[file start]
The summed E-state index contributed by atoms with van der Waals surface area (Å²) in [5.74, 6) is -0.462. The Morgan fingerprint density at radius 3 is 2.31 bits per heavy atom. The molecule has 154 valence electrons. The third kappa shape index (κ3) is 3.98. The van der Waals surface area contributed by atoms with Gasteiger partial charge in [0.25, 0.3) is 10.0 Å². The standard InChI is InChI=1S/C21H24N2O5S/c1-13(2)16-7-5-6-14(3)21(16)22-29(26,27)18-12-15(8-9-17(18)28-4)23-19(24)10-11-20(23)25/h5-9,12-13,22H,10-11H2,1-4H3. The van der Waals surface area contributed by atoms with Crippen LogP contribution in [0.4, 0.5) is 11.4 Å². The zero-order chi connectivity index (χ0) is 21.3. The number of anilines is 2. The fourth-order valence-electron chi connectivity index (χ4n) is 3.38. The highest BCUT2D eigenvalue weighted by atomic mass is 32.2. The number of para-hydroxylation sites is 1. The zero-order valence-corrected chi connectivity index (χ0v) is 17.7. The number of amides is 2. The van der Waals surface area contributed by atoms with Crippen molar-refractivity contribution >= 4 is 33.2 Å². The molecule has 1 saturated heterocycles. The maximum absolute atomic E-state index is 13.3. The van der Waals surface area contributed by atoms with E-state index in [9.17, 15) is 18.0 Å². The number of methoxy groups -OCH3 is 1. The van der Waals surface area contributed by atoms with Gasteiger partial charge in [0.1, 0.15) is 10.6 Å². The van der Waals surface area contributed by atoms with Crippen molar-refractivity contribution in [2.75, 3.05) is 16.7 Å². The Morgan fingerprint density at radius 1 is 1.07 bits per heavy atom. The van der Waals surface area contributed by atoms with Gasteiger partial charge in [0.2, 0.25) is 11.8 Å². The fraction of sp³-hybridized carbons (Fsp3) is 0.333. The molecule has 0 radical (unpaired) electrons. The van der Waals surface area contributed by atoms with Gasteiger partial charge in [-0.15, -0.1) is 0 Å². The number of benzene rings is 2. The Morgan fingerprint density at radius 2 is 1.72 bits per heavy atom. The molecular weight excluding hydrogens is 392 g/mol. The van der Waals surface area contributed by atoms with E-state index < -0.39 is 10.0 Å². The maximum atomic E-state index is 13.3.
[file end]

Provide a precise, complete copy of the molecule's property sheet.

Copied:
The summed E-state index contributed by atoms with van der Waals surface area (Å²) in [5.74, 6) is -0.462. The Morgan fingerprint density at radius 3 is 2.31 bits per heavy atom. The molecule has 154 valence electrons. The third kappa shape index (κ3) is 3.98. The van der Waals surface area contributed by atoms with Gasteiger partial charge in [0.25, 0.3) is 10.0 Å². The standard InChI is InChI=1S/C21H24N2O5S/c1-13(2)16-7-5-6-14(3)21(16)22-29(26,27)18-12-15(8-9-17(18)28-4)23-19(24)10-11-20(23)25/h5-9,12-13,22H,10-11H2,1-4H3. The van der Waals surface area contributed by atoms with Crippen LogP contribution in [0.4, 0.5) is 11.4 Å². The zero-order chi connectivity index (χ0) is 21.3. The number of anilines is 2. The fourth-order valence-electron chi connectivity index (χ4n) is 3.38. The highest BCUT2D eigenvalue weighted by atomic mass is 32.2. The number of para-hydroxylation sites is 1. The zero-order valence-corrected chi connectivity index (χ0v) is 17.7. The number of amides is 2. The van der Waals surface area contributed by atoms with Crippen molar-refractivity contribution >= 4 is 33.2 Å². The molecule has 1 saturated heterocycles. The maximum absolute atomic E-state index is 13.3. The van der Waals surface area contributed by atoms with E-state index in [9.17, 15) is 18.0 Å². The number of methoxy groups -OCH3 is 1. The van der Waals surface area contributed by atoms with Gasteiger partial charge in [0.1, 0.15) is 10.6 Å². The van der Waals surface area contributed by atoms with Crippen molar-refractivity contribution in [2.75, 3.05) is 16.7 Å². The Morgan fingerprint density at radius 1 is 1.07 bits per heavy atom. The van der Waals surface area contributed by atoms with Gasteiger partial charge in [0.2, 0.25) is 11.8 Å². The fraction of sp³-hybridized carbons (Fsp3) is 0.333. The molecule has 0 radical (unpaired) electrons. The van der Waals surface area contributed by atoms with Gasteiger partial charge in [-0.15, -0.1) is 0 Å². The number of benzene rings is 2. The Morgan fingerprint density at radius 2 is 1.72 bits per heavy atom. The molecular weight excluding hydrogens is 392 g/mol. The van der Waals surface area contributed by atoms with E-state index < -0.39 is 10.0 Å². The maximum atomic E-state index is 13.3.